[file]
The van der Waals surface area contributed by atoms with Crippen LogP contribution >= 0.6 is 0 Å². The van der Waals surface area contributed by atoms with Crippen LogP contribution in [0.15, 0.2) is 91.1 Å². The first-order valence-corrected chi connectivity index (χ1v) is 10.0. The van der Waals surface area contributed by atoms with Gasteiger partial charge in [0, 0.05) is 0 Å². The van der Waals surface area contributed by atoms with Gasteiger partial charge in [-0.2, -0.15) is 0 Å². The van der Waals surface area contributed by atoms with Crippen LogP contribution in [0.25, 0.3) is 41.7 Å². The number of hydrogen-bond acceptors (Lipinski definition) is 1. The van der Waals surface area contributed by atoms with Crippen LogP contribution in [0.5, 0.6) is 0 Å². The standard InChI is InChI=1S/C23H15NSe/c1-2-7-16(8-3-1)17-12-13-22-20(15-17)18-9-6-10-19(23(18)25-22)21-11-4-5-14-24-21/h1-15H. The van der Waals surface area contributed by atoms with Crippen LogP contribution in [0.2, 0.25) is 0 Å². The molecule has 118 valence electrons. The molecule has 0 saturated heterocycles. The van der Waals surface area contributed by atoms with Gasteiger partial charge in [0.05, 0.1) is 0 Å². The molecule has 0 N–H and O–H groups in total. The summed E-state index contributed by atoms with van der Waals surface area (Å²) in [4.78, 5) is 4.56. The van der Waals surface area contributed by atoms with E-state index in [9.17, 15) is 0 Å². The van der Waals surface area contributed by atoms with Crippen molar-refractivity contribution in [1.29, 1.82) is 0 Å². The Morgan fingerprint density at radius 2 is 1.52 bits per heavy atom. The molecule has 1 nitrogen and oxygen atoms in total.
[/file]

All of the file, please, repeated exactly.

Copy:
The van der Waals surface area contributed by atoms with Crippen LogP contribution >= 0.6 is 0 Å². The van der Waals surface area contributed by atoms with Crippen LogP contribution in [0.15, 0.2) is 91.1 Å². The first-order valence-corrected chi connectivity index (χ1v) is 10.0. The van der Waals surface area contributed by atoms with Gasteiger partial charge in [0, 0.05) is 0 Å². The van der Waals surface area contributed by atoms with Gasteiger partial charge in [-0.2, -0.15) is 0 Å². The van der Waals surface area contributed by atoms with Crippen LogP contribution in [0.25, 0.3) is 41.7 Å². The number of hydrogen-bond acceptors (Lipinski definition) is 1. The van der Waals surface area contributed by atoms with Crippen LogP contribution in [0.5, 0.6) is 0 Å². The standard InChI is InChI=1S/C23H15NSe/c1-2-7-16(8-3-1)17-12-13-22-20(15-17)18-9-6-10-19(23(18)25-22)21-11-4-5-14-24-21/h1-15H. The van der Waals surface area contributed by atoms with Crippen LogP contribution in [0.2, 0.25) is 0 Å². The molecule has 118 valence electrons. The molecule has 0 saturated heterocycles. The van der Waals surface area contributed by atoms with Gasteiger partial charge in [0.05, 0.1) is 0 Å². The molecule has 0 N–H and O–H groups in total. The summed E-state index contributed by atoms with van der Waals surface area (Å²) in [4.78, 5) is 4.56. The van der Waals surface area contributed by atoms with E-state index in [9.17, 15) is 0 Å². The van der Waals surface area contributed by atoms with Crippen molar-refractivity contribution in [1.29, 1.82) is 0 Å². The Morgan fingerprint density at radius 2 is 1.52 bits per heavy atom. The molecule has 1 nitrogen and oxygen atoms in total.